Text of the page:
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  • APA Workshop The Speaking, Reading, and Writing Center College of the Mainland

  • The American Psychological Association (APA) citation style is the most commonly used format for manuscripts in the social sciences APA requires:

    1.  Style—point of view, active voice, clear and concise language

    2.   In-text citations—use in the body of the paper to refer the reader to reference page

    3.   References—individual entries at the end of the paper that list source information

  • Rule # 1 for all formatting styles  Follow instructor guidelines

    Otherwise, follow the Publication Manual of the American Psychological Association.

  • Point of View Use personal pronouns where appropriate

    Example: We conducted an experiment… Avoid: The authors conducted an

    experiment….

  • Active voice

    In a sentence using active voice, the subject of the sentence performs the action expressed in the verb. Example: The dog bit the boy.

  • Clear, concise language

    •  clear: be specific in descriptions and explanations

    •  concise: condense information when you can

    •  plain: use simple, descriptive adjectives and minimize figurative language

    Example: Researchers found that, prior to urban development, Chigger Creek was an ideal habitat for tadpoles. Avoid: Researchers discovered that Chigger Creek hosted a plethora of wriggly-as-worms tadpoles covered with slimy, slick, viscous green skin.

  • General APA formatting •  Typed and double-spaced, printed on

    standard-sized paper (8.5”x11”)

    •  Use 1” margins on all sides

    •  Use 12 pt. Times New Roman or a similar font

    •  Include a page header (title) in the upper left- hand of every page and a page number in the upper right-hand side of every page

  • Parts of the APA paper Your essay may include four major sections:  Title page  Abstract (if required)  Body (main text)  References

  • Title page Page header: use Insert Page Header, type title flush left + page number flush right Title: in the upper half of the page, centered, name (no title or degree) + affiliation (university, etc.)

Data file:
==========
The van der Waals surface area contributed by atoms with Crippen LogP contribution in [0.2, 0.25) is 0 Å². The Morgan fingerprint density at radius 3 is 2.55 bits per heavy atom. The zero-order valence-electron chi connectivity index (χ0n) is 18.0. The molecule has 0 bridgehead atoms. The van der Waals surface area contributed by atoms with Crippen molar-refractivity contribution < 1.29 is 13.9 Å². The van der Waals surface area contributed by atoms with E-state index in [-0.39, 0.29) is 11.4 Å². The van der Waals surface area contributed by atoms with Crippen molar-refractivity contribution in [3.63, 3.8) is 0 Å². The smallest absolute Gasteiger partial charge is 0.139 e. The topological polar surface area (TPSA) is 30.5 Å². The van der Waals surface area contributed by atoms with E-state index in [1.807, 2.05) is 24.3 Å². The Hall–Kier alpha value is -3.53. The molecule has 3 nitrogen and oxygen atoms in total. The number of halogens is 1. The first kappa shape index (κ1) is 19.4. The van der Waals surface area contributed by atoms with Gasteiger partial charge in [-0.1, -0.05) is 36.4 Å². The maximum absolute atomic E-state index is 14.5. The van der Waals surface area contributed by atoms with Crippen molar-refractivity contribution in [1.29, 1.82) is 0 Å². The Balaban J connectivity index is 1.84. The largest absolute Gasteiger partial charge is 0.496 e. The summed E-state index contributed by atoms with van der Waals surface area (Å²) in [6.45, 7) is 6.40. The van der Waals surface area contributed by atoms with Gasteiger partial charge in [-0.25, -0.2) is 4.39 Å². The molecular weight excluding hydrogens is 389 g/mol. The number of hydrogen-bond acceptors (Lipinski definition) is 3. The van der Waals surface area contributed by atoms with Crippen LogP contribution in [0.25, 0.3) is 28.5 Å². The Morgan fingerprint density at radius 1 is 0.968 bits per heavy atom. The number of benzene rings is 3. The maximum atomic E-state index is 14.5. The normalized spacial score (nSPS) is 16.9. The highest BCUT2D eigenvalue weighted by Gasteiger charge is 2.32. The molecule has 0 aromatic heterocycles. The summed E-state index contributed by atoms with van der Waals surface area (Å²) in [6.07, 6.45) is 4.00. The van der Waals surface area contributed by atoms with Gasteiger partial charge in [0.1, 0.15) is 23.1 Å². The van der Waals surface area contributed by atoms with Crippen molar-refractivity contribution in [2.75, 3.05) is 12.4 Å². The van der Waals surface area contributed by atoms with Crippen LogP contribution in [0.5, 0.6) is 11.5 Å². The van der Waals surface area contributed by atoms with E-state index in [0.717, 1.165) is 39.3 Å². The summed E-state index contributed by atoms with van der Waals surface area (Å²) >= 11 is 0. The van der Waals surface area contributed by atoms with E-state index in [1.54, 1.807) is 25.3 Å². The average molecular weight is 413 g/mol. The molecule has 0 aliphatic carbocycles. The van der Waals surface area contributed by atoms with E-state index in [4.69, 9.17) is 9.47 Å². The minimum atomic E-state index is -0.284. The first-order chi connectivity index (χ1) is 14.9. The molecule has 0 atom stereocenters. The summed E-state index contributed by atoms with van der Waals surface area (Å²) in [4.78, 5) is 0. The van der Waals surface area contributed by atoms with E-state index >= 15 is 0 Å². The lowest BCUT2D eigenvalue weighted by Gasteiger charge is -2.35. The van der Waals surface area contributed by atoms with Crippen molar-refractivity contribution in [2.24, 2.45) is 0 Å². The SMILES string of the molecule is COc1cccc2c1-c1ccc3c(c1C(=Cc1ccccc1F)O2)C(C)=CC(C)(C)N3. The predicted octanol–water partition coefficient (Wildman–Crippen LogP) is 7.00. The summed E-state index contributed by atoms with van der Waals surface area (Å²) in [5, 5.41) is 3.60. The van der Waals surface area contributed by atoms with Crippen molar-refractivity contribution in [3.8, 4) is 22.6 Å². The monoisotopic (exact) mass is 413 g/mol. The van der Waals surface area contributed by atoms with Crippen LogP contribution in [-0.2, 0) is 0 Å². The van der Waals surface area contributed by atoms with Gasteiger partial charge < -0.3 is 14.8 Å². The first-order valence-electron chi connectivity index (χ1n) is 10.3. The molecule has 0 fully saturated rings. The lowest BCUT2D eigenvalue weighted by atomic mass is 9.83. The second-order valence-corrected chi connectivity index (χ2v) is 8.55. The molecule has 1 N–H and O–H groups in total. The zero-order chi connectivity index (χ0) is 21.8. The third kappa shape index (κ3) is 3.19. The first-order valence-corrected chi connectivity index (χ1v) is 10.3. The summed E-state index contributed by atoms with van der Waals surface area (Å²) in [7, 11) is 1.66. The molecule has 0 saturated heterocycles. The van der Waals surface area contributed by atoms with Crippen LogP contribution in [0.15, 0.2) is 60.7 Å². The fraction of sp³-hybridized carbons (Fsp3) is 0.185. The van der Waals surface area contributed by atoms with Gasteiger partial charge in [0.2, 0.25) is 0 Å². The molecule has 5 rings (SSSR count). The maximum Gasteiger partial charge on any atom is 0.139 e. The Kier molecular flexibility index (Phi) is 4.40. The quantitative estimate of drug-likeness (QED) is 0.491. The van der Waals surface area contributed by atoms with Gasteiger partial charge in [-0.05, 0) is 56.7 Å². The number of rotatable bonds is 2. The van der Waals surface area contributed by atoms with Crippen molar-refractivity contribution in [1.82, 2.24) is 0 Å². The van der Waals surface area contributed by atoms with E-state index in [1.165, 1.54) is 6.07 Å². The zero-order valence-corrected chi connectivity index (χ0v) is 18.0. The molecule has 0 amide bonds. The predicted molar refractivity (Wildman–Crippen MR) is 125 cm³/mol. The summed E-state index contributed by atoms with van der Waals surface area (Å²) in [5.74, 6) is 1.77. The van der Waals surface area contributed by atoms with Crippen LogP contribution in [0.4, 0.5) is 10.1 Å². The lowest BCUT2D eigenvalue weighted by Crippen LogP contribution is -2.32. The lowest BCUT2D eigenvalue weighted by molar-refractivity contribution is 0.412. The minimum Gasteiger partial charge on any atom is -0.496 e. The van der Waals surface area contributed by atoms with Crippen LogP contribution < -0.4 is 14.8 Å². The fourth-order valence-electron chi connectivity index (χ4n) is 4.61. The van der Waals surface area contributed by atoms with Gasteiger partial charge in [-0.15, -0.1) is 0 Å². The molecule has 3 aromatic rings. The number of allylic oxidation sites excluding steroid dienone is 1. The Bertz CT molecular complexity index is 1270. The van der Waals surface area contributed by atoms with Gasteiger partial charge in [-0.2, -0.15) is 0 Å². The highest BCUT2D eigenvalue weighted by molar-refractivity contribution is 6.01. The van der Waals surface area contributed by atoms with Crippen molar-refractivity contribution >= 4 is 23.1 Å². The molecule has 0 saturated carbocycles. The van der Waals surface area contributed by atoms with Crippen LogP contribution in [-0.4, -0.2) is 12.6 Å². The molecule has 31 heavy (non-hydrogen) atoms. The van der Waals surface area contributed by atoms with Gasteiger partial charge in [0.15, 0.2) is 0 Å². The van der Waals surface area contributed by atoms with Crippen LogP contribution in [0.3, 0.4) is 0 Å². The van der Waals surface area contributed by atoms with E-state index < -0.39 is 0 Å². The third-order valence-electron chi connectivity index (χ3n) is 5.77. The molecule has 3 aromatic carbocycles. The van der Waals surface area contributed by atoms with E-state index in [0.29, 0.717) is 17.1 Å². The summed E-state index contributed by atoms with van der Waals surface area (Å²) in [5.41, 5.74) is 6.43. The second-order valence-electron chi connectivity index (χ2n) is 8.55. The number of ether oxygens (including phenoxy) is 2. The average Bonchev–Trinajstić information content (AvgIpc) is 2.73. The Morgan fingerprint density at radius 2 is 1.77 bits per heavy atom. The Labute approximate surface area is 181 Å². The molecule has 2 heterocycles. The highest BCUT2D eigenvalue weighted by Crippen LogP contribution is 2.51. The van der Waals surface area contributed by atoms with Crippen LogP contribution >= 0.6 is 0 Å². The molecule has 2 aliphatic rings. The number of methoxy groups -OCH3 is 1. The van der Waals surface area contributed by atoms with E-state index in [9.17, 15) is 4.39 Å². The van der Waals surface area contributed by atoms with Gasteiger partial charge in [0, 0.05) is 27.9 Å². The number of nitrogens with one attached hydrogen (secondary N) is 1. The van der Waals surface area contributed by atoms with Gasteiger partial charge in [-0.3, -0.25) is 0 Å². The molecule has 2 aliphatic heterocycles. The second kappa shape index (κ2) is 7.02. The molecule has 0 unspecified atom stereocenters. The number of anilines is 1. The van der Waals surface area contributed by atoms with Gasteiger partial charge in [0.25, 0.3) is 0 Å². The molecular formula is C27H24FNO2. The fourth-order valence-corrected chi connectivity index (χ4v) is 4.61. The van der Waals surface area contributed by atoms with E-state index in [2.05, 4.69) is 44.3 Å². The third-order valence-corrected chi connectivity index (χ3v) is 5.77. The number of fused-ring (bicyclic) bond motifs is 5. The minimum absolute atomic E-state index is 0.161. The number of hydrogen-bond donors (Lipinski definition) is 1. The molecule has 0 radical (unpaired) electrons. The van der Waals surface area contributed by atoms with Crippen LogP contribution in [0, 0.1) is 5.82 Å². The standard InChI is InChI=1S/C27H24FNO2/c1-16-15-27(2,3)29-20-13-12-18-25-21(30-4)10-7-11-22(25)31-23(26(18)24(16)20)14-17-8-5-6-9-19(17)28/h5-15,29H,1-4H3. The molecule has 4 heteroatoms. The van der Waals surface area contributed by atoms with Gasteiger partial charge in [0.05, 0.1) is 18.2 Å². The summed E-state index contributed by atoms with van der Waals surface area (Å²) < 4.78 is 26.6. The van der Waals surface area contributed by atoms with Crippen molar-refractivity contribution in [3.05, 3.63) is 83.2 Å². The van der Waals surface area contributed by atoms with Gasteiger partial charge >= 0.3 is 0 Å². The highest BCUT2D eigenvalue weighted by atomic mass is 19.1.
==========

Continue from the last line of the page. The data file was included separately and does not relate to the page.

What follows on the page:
• Abstract Page header: do not include “Running head” Abstract: centered, at the top of the page Write a 150- to 250- word summary of your paper in an accurate, concise, and specific manner

  • Main body (text) •  Number the first text page as page number 2 (if there is

    an abstract, the first page is number 3)

    •  Type and center the title of the paper at the top of the page

    •  Type the text double-spaced with all sections following each other without a break

    •  Identify the sources you use in the paper in parenthetical in-text citations

  • References Center the title (References) at the top of the page. Do not bold it

    Double-space reference entries

    Flush left the first line of the entry and indent subsequent lines

    Order entries alphabetically by the author’s last name

  • •  Invert authors’ names. For example: Smith, J.Q. (last name first followed by initials)

    •  Alphabetize reference list entries by the last name of the first author of each work

    •  Capitalize only the first letter of the first word of a title and subtitle, the first word after a colon or a dash in the title, and proper nouns. Do not capitalize the first letter of the second word in a hyphenated compound word

    References basics

  • Making the references list 1.  Identify the type of source: Is it a book? A journal

    article? A webpage?

    2.  Make sure that the entries are listed in the alphabetical order and the subsequent lines are indented (Recall References: Basics)

    3.  Find a sample of citing this type of source in the textbook or in the OWL APA Guide: http://owl.english.purdue.edu/owl/resource/560/01/

  • In-text citations help readers locate the cited source in the References section of the paper Whenever you use a source, provide in parenthesis: the author’s last name and the date of publication For quotations and close paraphrases, provide the author’s name, date of publication, and a page number

    In-text citation basics

  • In-text citation: formatting quotes

    When quoting, introduce the quotation with a signal phrase. Make sure to include the author’s name, the year of publication, the page number, but keep the citation brief—do not repeat the information. Example: According to Caruth (1996), “Traumatic response frequently entails a delayed, uncontrolled repetitive appearance of hallucinations and other intrusive phenomena” (p.11).

  • Formatting of a summary or paraphrase (in text)

    Provide the author’s last name and the year of publication in parenthesis after a summary or a paraphrase. Example: Though feminist studies focus solely on women‘s experiences, they err by collectively perpetuating the masculine-centered impressions (Fussell,1975).

  • Formatting a summary or paraphrase (in text, continued)

    When including the quotation in a summary/ paraphrase, also provide a page number (when applicable) in parenthesis after the quotation: Example: According to feminist researchers Raitt and Tate (1997), “It is no longer true to claim that women's responses to the war have been ignored” (p. 2).

  • For more information about APA style •  The Purdue OWL

    http://owl.english.purdue.edu

    •  Publication Manual of the American Psychological Association, 6th ed.

    •  APA’s website http://www.apastyle.org

  • This PowerPoint presentation adapted from the Purdue Owl website, https://owl.english.purdue.edu/owl/resource/560/01/ Boy and dog and :The End” images from ClipArt.com.